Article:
What you're putting together is really good, and will help folks right out of the gate. I'm not suggesting that you change it. But I think it will help the slightly-experienced-but-still-a-newbie person more. I've only met a few really new people who are at all interested in a coherent theme, or specific era or location. That comes a little later.

Some of the fresh newbie things that might be useful would be some of the technical and construction things you did that you now regret (E-Z Track use comes to mind). Maybe you've already planned pages on those things. If so, good for you!

Anyway, just my own thoughts. Big points to you for tackling the new person tutorials as you have. Take three stars out of petty cash (oh, drat! no more stars!!:) )
 

SpaceMouse

Fun Lover
Okay, I see your point, Mark.

However, if the person wanted to just run trains, why is he logging onto the forum and asking for design help. I did that less than two years ago.

I was green as brocolli and still I wanted a good layout not just anything. I ran into a guy that helped me out in spite of my ignorance and I lucked into a decent layout.

When I post, there are plenty of people who say "don't listen to him." The newbee then makes a decision based on their state of mind about the layout design. The guy that just wants a roundy-rounder will still walks away with a roundy-rounder. But the guy that wants to talk things through and work past the pitfalls, is the guy I want to be there to help--just as there was the guy who helped me.
 

jacon12

Member
Chip, I'm pretty sure I see how you're trying to do these mini-tutorials and congradulations on this one. It reminds me of when I used to teach photography to a new person, I'd do almost anything to keep it as simple as possible.. at first. There's always the 'ifs, ands and buts', but hopefully they got the all important basics first.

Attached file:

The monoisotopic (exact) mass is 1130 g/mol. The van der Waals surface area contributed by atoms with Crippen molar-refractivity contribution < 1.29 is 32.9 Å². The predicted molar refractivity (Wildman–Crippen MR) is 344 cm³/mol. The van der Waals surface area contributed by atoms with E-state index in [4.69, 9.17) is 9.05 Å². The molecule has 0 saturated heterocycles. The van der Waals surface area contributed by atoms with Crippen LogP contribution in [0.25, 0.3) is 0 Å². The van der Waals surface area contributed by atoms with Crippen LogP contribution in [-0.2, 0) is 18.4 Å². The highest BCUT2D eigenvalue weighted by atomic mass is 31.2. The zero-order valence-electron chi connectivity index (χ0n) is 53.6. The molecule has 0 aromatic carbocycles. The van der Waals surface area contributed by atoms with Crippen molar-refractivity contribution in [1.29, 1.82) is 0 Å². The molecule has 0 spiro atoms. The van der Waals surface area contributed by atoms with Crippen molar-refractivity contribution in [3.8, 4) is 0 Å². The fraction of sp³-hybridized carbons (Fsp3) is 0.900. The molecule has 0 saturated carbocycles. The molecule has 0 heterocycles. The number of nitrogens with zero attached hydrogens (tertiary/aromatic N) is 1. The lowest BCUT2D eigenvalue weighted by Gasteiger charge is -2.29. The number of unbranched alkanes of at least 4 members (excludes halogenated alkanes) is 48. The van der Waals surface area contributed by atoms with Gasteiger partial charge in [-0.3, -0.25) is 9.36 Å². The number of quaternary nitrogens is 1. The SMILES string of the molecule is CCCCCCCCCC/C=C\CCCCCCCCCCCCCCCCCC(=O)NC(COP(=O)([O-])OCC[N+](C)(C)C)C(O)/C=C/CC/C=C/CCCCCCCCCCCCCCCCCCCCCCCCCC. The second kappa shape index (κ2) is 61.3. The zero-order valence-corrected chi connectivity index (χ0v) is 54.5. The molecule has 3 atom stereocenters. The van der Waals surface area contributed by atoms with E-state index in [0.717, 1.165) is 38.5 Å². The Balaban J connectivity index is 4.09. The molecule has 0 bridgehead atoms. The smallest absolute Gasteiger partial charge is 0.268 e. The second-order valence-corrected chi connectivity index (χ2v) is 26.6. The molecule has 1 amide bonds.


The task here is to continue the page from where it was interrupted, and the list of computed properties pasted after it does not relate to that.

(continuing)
Heck, a year ago I didn't know what a yard lead was either and I dare say 90% of the new people to the hobby do. Or realize how important they may be depending on what they want in a layout.
Anyway, thanks for putting these together.
Jarrell
 

Brakie

Member
Chip,I worked part time in a hobby shop off and on for years and seen what new modelers can do if they are lead in the right direction and not feed a lot of stuff they don't need to know before building their first layout.I would dare say a lot of new modelers has some past modeling experience of some type maybe model air planes,military models etc some may have even built dioramas for their models.
As far as roundy roundys I suspect that 95% of the layouts built regardless of size is a roundy simple because thats the best type for relaxing continuous running that the majority seeks and I suspect there are a lot of Plywood Central layout owners out there that enjoy running their trains in endless loops and care nothing about scenery other then painting the plywood green with painted roads and sticking lollipop trees here,there and yonder.
Take me for a example..I never owned a layout book,paid little attention to project layouts in MR and still I can sit down with Koester and the other great thinkers of layout design and feel right at home..Where did I gain my knowledge? Simple..I simply observed what others was doing,observed the prototype by working as a brakeman or though years of railfaning..
Again layout design isn't all that complicated if one uses common sense regardless of experience level..
 

SpaceMouse

Fun Lover
There you go. The guy who doesn't have a direction buys what he fancies and spends a ton. Great for a hobby shop. I spent way too much at first myownself.

What I do is try to get the person to think before they spend: to plan and spend wisely and with a purpose. There are enough people out there who want this kind of direction.

And I think there are quite a few beginners that think too much about track and not enough about the over-all layout. It's very easy to forget to save room for industries and towns and roads and scenery.
 

Brakie

Member
Chip said,And I think there are quite a few beginners that think too much about track and not enough about the over-all layout. It's very easy to forget to save room for industries and towns and roads and scenery.
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Absolutely! That applies equally will for some experience modelers that should know better.
As far as newbies buying what ever pleases them that also applies to many modelers or what I call operating collectors..:D Heck I even do that to a certain degree especially short line locos that I am interested in such as R.J.Corman,IHB,BRC,Rail America and Indiana & Ohio.:D

Whenever a new modeler enter the shop I made it a point to ask what his goals was,what railroad they are interested in and what type of locomotives.
Remember Chip not every hobby shop is out to rip off the new modeler.